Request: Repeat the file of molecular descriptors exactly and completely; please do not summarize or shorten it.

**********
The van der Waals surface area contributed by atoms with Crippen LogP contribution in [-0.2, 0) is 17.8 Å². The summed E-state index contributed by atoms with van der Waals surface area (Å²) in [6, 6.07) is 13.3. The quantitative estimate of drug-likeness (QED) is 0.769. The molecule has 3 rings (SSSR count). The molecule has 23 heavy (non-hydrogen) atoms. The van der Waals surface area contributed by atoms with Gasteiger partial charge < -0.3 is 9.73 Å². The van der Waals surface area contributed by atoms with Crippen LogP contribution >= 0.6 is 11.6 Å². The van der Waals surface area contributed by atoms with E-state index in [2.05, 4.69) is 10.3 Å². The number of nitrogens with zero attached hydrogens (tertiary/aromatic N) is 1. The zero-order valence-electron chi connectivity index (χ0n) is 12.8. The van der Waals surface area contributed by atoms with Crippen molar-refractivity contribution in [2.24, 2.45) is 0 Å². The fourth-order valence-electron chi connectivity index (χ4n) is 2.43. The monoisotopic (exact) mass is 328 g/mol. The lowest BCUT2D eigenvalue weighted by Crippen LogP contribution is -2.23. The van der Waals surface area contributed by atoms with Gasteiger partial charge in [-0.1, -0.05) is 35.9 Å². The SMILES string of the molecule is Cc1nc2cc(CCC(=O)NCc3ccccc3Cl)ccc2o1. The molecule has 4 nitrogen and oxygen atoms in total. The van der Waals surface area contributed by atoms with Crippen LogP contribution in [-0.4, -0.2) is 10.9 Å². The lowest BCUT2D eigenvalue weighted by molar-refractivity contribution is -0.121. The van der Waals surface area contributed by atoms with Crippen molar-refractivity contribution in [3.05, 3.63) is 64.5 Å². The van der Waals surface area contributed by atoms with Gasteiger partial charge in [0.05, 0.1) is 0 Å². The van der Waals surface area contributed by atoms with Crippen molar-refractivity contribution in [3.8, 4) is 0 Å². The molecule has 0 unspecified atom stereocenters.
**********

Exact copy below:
The van der Waals surface area contributed by atoms with Crippen LogP contribution in [-0.2, 0) is 17.8 Å². The summed E-state index contributed by atoms with van der Waals surface area (Å²) in [6, 6.07) is 13.3. The quantitative estimate of drug-likeness (QED) is 0.769. The molecule has 3 rings (SSSR count). The molecule has 23 heavy (non-hydrogen) atoms. The van der Waals surface area contributed by atoms with Gasteiger partial charge < -0.3 is 9.73 Å². The van der Waals surface area contributed by atoms with Crippen LogP contribution >= 0.6 is 11.6 Å². The van der Waals surface area contributed by atoms with E-state index in [2.05, 4.69) is 10.3 Å². The number of nitrogens with zero attached hydrogens (tertiary/aromatic N) is 1. The zero-order valence-electron chi connectivity index (χ0n) is 12.8. The van der Waals surface area contributed by atoms with Crippen molar-refractivity contribution in [2.24, 2.45) is 0 Å². The fourth-order valence-electron chi connectivity index (χ4n) is 2.43. The monoisotopic (exact) mass is 328 g/mol. The lowest BCUT2D eigenvalue weighted by Crippen LogP contribution is -2.23. The van der Waals surface area contributed by atoms with Gasteiger partial charge in [-0.1, -0.05) is 35.9 Å². The SMILES string of the molecule is Cc1nc2cc(CCC(=O)NCc3ccccc3Cl)ccc2o1. The molecule has 4 nitrogen and oxygen atoms in total. The van der Waals surface area contributed by atoms with Crippen LogP contribution in [-0.4, -0.2) is 10.9 Å². The lowest BCUT2D eigenvalue weighted by molar-refractivity contribution is -0.121. The van der Waals surface area contributed by atoms with Crippen molar-refractivity contribution in [3.05, 3.63) is 64.5 Å². The van der Waals surface area contributed by atoms with Gasteiger partial charge in [0.05, 0.1) is 0 Å². The van der Waals surface area contributed by atoms with Crippen molar-refractivity contribution in [3.8, 4) is 0 Å². The molecule has 0 unspecified atom stereocenters.